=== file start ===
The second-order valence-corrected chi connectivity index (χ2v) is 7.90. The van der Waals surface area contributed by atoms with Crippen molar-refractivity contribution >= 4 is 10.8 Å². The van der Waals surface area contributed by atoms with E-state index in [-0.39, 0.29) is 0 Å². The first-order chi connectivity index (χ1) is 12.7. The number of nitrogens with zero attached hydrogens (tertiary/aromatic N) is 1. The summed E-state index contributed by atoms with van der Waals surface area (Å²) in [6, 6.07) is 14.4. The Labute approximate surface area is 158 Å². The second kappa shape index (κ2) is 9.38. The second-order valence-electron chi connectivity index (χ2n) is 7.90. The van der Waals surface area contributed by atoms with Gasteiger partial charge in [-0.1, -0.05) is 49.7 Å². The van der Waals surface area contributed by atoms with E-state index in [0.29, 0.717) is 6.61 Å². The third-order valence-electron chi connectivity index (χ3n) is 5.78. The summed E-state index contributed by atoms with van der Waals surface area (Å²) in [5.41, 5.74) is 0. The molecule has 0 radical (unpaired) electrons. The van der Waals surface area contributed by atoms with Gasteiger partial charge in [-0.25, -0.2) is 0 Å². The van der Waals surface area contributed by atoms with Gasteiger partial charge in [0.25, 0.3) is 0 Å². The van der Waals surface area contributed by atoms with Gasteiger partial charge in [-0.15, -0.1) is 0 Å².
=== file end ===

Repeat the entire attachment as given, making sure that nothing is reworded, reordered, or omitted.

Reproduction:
The second-order valence-corrected chi connectivity index (χ2v) is 7.90. The van der Waals surface area contributed by atoms with Crippen molar-refractivity contribution >= 4 is 10.8 Å². The van der Waals surface area contributed by atoms with E-state index in [-0.39, 0.29) is 0 Å². The first-order chi connectivity index (χ1) is 12.7. The number of nitrogens with zero attached hydrogens (tertiary/aromatic N) is 1. The summed E-state index contributed by atoms with van der Waals surface area (Å²) in [6, 6.07) is 14.4. The Labute approximate surface area is 158 Å². The second kappa shape index (κ2) is 9.38. The second-order valence-electron chi connectivity index (χ2n) is 7.90. The van der Waals surface area contributed by atoms with Gasteiger partial charge in [-0.1, -0.05) is 49.7 Å². The van der Waals surface area contributed by atoms with E-state index in [0.29, 0.717) is 6.61 Å². The third-order valence-electron chi connectivity index (χ3n) is 5.78. The summed E-state index contributed by atoms with van der Waals surface area (Å²) in [5.41, 5.74) is 0. The molecule has 0 radical (unpaired) electrons. The van der Waals surface area contributed by atoms with Gasteiger partial charge in [-0.25, -0.2) is 0 Å². The van der Waals surface area contributed by atoms with Gasteiger partial charge in [0.25, 0.3) is 0 Å². The van der Waals surface area contributed by atoms with Gasteiger partial charge in [-0.15, -0.1) is 0 Å².